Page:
Several of you have asked what I thought about the “New Ancestry.” I promised I would talk about it after my holiday break. So, here it is. First, let me say that my opinions on the matter don’t count. Why? Because Ancestry provides me with a complimentary subscription and a complimentary copy of Family Tree Maker. I don’t have the same skin in the game as you. So take my comments with that in mind.
I’ve heard some talk about cancelling their subscriptions because of the extensive changes to Ancestry Member Trees. Saying so is a nice way to blow stream, and a nice way to communicate to Ancestry the number of dissatisfied users. But at this point it looks to me like the number of dissatisfied customers is in the thousands—maybe tens of thousands. Even if all of them cancel (which won’t happen), they are still a drop in the two million [not billion, as previous reported,] subscriber bucket. If the records are worth the subscription cost to you and yet you cancel anyway, you’re hurting yourself more than Ancestry. If the value was marginal and this is the last straw, go ahead and cancel. But don’t cancel thinking you’re somehow punishing Ancestry. You’re not.
I’ve heard some people saying Ancestry has ruined Member Trees by adding superfluous historical events.
Rebecca Lewis was living in Richmond, Utah when the Great Flood of 1862 inundated the region.1
Really? According to Wikipedia those floods were mostly in coastal states and the affected region in Utah was 400 miles away from Rebecca.2
I’ve heard some people saying Ancestry has ruined Member Trees by inventing fictional, erroneous narratives.
When Percy Alexander Hope Johnstone was born on August 13, 1845, in Moffat County, Colorado, his father, William, was 26 and his mother, Octavia, was 26. He married Evelyn Ann on March 28, 1878, in London, London. They had three children during their marriage. He died on August 7, 1899, in Meath, Ireland, at the age of 53.3
Really? Born in 1845 in Colorado? And then marries in London and dies in Ireland?
It’s unfortunate if these are the reasons they are giving up Ancestry Member Trees. It makes me think they don’t know how to get around them: Don’t use Lifestory view! Switch to Facts view and turn off historical insights. In fairness, there is still a reason to not like Lifestory view. Others may still be using it to look at your ancestors and thinking you are at fault.
I’ve heard some people say that despite the ugly, depressing colors and a host of other problems in the Facts View, they intend to continue to use Ancestry Member Trees. That’s where I am at.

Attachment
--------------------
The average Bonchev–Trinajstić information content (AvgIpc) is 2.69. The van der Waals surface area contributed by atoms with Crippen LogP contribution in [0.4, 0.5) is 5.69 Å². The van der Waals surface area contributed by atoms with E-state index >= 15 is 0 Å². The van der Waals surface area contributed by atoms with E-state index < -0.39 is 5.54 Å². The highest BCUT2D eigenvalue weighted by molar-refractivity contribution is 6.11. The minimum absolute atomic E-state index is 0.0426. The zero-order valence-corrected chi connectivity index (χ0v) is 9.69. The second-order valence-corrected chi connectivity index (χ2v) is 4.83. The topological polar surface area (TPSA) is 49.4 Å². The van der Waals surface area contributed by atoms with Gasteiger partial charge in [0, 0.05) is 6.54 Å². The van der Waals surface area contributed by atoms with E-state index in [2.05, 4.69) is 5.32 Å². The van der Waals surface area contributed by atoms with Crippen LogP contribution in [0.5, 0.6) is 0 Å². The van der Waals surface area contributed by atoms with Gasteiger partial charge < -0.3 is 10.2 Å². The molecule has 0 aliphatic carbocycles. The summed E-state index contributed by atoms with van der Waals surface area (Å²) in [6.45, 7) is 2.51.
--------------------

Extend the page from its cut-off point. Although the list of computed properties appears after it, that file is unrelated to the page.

Further, I tend to think of things in black and white. In my opinion, Ancestry’s records and Ancestry’s Member Trees are independent value propositions. Why? Ancestry Member Trees are free. If Ancestry’s records, all by themselves, are not worth what you are paying, cancel your subscription. You can make the decision to use their trees independently. I realize the world is not totally black and white. There is synergy between Ancestry’s records and their trees that can’t be discounted. There are also alternatives to being a 100% subscriber 100% of the time. But still, the records by themselves are either worth the cost or they are not.
P.S. When I set out to verify that the Great Flood of 1862 couldn’t possibly have affected Richmond, Utah, I learned that “in 1862 flood waters plagued much of Utah from February to June, sweeping away almost every bridge in the region and demolishing roads, fields, and homes.”4 Wikipedia was wrong. Who knew.
1. Ancestry.com, historical insight found in the author’s public member tree, Ancestry (http://www.ancestry.com : accessed 20 December 2015), Rebecca Alvira Lewis, born 1 November 1859 in Richmond, Cache, Utah. Sorry; I don’t believe you can see historical insights in other people’s trees.
2. Various contributors, “Great Flood of 1862,” Wikipedia (https://en.wikipedia.org/wiki/Great_Flood_of_1862 : accessed 19 December 2015).
3. Ancestry.com, machine generated text (Lifestory) derived from Levittland (username), “Tydesley Family Tree,” public member tree, Ancestry (http://www.ancestry.com : accessed 20 December 2015), Percy Alexander Hope Johnstone, 1845-1899.
4. Andrew M. Honker, “’Been Grazing Almost to Extinction’: The Environment, Human Action, and Utah Flooding, 1900-1940,” Utah Historical Quarterly 67 (1999), 25.